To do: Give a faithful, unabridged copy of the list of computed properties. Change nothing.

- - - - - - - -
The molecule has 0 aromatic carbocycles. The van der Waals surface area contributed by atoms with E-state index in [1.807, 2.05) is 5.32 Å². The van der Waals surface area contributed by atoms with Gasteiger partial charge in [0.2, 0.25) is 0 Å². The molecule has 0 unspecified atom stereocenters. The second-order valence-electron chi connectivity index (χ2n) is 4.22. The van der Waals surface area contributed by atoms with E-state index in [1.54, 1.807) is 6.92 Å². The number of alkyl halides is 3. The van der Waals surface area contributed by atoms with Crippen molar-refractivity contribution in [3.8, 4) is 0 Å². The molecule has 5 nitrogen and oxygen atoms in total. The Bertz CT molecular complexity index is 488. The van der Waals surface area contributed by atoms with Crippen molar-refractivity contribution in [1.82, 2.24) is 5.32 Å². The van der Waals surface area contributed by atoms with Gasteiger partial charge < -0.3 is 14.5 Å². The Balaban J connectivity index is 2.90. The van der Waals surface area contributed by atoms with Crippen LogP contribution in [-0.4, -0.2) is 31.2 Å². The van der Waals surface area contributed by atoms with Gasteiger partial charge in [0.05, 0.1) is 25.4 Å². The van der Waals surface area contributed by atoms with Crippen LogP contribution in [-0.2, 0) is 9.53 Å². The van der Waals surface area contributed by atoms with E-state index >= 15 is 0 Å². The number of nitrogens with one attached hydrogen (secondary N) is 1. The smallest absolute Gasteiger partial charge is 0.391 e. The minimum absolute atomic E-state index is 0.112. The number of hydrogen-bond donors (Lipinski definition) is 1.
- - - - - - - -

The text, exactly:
The molecule has 0 aromatic carbocycles. The van der Waals surface area contributed by atoms with E-state index in [1.807, 2.05) is 5.32 Å². The van der Waals surface area contributed by atoms with Gasteiger partial charge in [0.2, 0.25) is 0 Å². The molecule has 0 unspecified atom stereocenters. The second-order valence-electron chi connectivity index (χ2n) is 4.22. The van der Waals surface area contributed by atoms with E-state index in [1.54, 1.807) is 6.92 Å². The number of alkyl halides is 3. The van der Waals surface area contributed by atoms with Crippen molar-refractivity contribution in [3.8, 4) is 0 Å². The molecule has 5 nitrogen and oxygen atoms in total. The Bertz CT molecular complexity index is 488. The van der Waals surface area contributed by atoms with Crippen molar-refractivity contribution in [1.82, 2.24) is 5.32 Å². The van der Waals surface area contributed by atoms with Gasteiger partial charge < -0.3 is 14.5 Å². The Balaban J connectivity index is 2.90. The van der Waals surface area contributed by atoms with Crippen LogP contribution in [-0.4, -0.2) is 31.2 Å². The van der Waals surface area contributed by atoms with Gasteiger partial charge in [0.05, 0.1) is 25.4 Å². The van der Waals surface area contributed by atoms with Crippen LogP contribution in [-0.2, 0) is 9.53 Å². The van der Waals surface area contributed by atoms with E-state index >= 15 is 0 Å². The number of nitrogens with one attached hydrogen (secondary N) is 1. The smallest absolute Gasteiger partial charge is 0.391 e. The minimum absolute atomic E-state index is 0.112. The number of hydrogen-bond donors (Lipinski definition) is 1.